My resolution for 2014 is clear: work more and spend less time with my kids.  Before you shout with dismay and judge me, hear me out.  I am primarily a stay-at-home mom who fits in some TV hosting/reporting and auditions between getting two young children ready for school, shuttling them around to activities, hosting play dates, and changing diapers (currently, with a broken wrist!).  You know the drill.  Daddy-in-Training leaves for work at 6 a.m. and doesn't get home until 8 p.m. (sometimes later).  I am with my children close to 24/7.  As much as I love them beyond measure, I am burned out from spending the majority of my time with them.  Most of my day is spent reprimanding and discipling instead of playing games and enjoying the two amazing people they are becoming.  In addition, since my husband works long hours, he's a novelty to the kids on the weekend.  As a result, I get pushed aside while Daddy-in-Training has all the fun.  When my husband is home on the weekends, the kids prefer to spend time playing with him than hanging with me.

I've come to the conclusion that my mommy-flame is burning low.  I need to redirect my focus to some of my needs in order to be recharged with my kids.  This year, I resolve to move work to the top of my list of priorities, while spending perhaps (more limited) quality time with my children.


Wednesday, November 27, 2013

Surviving a kid-filled Thanksgiving

During the holidays, one of my greatest joys is being surrounded by my children and family.  In a perfect world, my kids would calmly dine with us for our Thanksgiving feast and everyone would enjoy a relaxing and pleasurable meal.  But as any parent knows, having children under the age of 10 does not equal a calm meal—especially with the excitement of Thanksgiving.  If your kids are anything like mine, you know that children at holiday dinners are like jack-in-the-box toys with a circus theme.  My children pop up and down out of their seats and yell with excitement.  This year, I've come up with a plan to calm the chaos and maintain at least some of my sanity.  Here are my top tips for surviving (and enjoying?) Thanksgiving with young kids:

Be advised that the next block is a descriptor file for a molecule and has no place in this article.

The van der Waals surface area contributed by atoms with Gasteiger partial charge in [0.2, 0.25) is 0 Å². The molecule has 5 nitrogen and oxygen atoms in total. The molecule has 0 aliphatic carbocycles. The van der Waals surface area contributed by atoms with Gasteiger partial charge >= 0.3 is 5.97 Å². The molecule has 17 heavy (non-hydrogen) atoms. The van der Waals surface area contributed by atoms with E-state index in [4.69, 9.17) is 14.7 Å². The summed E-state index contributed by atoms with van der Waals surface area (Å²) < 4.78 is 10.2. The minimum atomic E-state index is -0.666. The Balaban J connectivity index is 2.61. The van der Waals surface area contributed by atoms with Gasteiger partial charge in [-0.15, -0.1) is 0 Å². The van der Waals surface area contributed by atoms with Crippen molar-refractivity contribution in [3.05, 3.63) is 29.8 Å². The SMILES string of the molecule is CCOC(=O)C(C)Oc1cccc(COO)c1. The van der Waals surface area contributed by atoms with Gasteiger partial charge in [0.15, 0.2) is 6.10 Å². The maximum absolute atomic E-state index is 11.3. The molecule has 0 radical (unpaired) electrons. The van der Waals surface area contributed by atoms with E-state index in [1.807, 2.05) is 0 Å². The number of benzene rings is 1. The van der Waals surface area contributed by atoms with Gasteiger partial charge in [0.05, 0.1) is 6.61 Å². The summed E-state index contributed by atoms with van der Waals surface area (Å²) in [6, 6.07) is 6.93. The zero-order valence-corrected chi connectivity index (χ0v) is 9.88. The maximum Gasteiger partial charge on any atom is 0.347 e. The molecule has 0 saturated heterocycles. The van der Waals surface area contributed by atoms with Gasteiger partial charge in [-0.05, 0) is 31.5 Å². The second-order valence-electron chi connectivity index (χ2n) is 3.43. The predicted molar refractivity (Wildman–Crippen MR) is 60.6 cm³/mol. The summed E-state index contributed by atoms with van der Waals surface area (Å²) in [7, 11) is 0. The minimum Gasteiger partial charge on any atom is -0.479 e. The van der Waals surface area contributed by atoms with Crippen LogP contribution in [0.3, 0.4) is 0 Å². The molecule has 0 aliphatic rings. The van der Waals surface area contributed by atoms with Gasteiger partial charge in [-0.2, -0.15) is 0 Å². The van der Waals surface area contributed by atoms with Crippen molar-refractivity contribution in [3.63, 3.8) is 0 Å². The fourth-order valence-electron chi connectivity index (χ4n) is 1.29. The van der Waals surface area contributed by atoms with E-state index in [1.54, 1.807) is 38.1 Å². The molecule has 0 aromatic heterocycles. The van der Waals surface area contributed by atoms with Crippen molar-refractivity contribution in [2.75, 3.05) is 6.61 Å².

1)  Drink heavily.  Just kidding, but I would recommend having a couple glasses of wine to calm nerves.  Just don’t offer any to your kids.
2)  Put the Macy’s Thanksgiving Day Parade on TV for children to watch so that the meal can be prepared with limited interruptions.
3)  Have a couple of Thanksgiving crafts and/or games prepared ahead of time for kids to enjoy.  (Bonus points if you can enlist the help of another family member/friend to play with them.)
4)  Ask kids to assist with setting the table, putting out food and later cleaning up.  Offer rewards for whoever is helpful.
5)  Have kids choose a special holiday-themed DVD to watch in a separate room so adults can linger at the dining table.

Finally, sit back and enjoy the smiling faces on your little loved ones.  As my mother says, "Remember, in the blink of an eye, they’ll be off to college."

Happy Thanksgiving!

Tuesday, October 1, 2013

Super kale!



My latest story for Hudson County TV.  National Kale Day is Oct. 2nd--feed your kids kale!